Acts of violence prevail in our modern society. Violence against children, against women, and against men. The perpetrators? Primarily men. On whom does the conversation focus? Primarily on the victims.
Things aren’t getting better. It’s time to change the conversation. It’s time to reject silence and change the language of violence.
Watch this very important video!
Originally published as “At a Loss for Words” at Being Latino Online Magazine
At the age of 7 ½ my parents decided to separate and Mami packed up my three siblings and me, and we left Puerto Rico; Chicago bound. I had graduated first grade just a few months before and had confidently learned to say the words butter and water (both pronounced with a hard T like the British), but unfortunately that was where my knowledge of the English language ended.
My lack of knowledge didn’t bother me until I started second grade a few months later. I was in a bilingual class but I had classmates that had been in bilingual classes since kindergarten and knew so much more than I did. In my attempts to fit in I tried to show off the new words I was learning, but pronounced yellow as jello and birthday as birfday. As kids are apt to do, they laughed. I was already a shy kid and being made fun of was tragic to me. Determined not to be made fun of anymore, I decided to make it my life mission to perfect the English language, so I buried myself in books and read, wrote, and practiced endlessly.
A few years later Mami decided that we would move to Utah. If a bilingual class in Chicago was a culture shock, enrolling in a Utah sixth grade class full of mostly blonde, blue-eyed kids was a culture earthquake. My world had once again been turned upside-down and I was once again forced to adjust my mindset. This time I would not be made fun of. I began to communicate solely in English, and although Mami always responded in Spanish, it wasn’t enough and I slowly lost my grasp on my first language. By the time we moved back to Chicago when I was 15, English had become my first language. Upon hearing me speak, my latino friends said, “You sound like a white girl.” While my other friends said, “Wow, you don’t have an accent at all.” Somehow this was ok with me.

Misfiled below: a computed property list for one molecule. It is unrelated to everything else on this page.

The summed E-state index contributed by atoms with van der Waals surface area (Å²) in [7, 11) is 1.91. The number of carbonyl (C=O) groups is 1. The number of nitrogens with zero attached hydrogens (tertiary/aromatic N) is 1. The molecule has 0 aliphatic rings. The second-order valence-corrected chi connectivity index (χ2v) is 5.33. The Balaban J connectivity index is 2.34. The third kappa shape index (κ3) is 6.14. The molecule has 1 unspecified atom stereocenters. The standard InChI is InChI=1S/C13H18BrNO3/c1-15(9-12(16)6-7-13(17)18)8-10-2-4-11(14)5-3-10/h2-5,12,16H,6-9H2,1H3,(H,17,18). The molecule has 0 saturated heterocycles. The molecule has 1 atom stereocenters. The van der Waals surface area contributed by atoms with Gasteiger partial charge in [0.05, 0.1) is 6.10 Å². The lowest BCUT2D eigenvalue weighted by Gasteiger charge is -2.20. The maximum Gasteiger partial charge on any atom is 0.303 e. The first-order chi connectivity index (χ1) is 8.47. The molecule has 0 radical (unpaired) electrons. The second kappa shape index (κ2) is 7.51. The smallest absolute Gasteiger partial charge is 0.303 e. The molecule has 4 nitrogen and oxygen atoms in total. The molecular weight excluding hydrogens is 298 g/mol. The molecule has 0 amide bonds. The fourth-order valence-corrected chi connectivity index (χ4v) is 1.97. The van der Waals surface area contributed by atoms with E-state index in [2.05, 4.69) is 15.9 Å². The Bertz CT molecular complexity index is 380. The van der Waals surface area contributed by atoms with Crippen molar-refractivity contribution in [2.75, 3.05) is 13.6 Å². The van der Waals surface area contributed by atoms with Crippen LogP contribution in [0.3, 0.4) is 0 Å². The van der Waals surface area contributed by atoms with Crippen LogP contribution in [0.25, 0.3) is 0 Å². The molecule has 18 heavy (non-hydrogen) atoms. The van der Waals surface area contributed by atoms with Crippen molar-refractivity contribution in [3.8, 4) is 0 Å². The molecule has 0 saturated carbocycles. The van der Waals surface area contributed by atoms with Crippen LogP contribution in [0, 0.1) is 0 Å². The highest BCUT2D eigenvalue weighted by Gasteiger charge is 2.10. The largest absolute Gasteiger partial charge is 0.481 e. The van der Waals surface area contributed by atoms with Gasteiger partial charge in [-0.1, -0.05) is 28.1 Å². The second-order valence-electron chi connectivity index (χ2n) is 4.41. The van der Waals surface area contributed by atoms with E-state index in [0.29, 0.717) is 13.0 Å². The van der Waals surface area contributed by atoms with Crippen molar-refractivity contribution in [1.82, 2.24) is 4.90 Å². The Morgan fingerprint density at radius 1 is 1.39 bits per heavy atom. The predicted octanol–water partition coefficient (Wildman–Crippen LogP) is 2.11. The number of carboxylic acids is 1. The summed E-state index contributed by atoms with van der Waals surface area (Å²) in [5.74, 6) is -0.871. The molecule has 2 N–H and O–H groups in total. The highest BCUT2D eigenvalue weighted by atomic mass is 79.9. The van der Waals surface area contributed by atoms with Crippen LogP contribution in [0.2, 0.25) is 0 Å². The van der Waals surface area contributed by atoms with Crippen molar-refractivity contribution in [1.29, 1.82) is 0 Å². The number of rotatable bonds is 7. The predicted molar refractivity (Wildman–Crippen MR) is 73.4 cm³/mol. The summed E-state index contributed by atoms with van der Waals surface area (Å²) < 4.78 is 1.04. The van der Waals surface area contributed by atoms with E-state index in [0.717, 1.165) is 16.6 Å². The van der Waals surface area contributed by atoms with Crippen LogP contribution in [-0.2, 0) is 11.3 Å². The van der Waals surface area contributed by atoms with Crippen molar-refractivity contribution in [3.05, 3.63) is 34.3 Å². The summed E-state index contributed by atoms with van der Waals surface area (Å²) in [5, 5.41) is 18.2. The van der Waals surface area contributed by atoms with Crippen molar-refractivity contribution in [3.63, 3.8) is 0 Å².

Now as an adult who recently moved back to Puerto Rico, I struggle to communicate clearly. More often than not my mind has to work overtime to translate my English thoughts into Spanish words. I become frustrated and regress to being that 7 ½ year old girl, embarrassed when I am corrected as I misuse and/or mispronounce words. And I am just as determined to master the Spanish language now as I was to master the English language then. I am wishing that somewhere along the way someone had told me that not only did I NOT have to give up that part of me to fit in, but that it was even more important not to as I would eventually regret it.
Update: I spent almost a year in Puerto Rico and I left with a feeling that I regained by first language. I make a daily effort to speak Spanish so that I will never lose it again.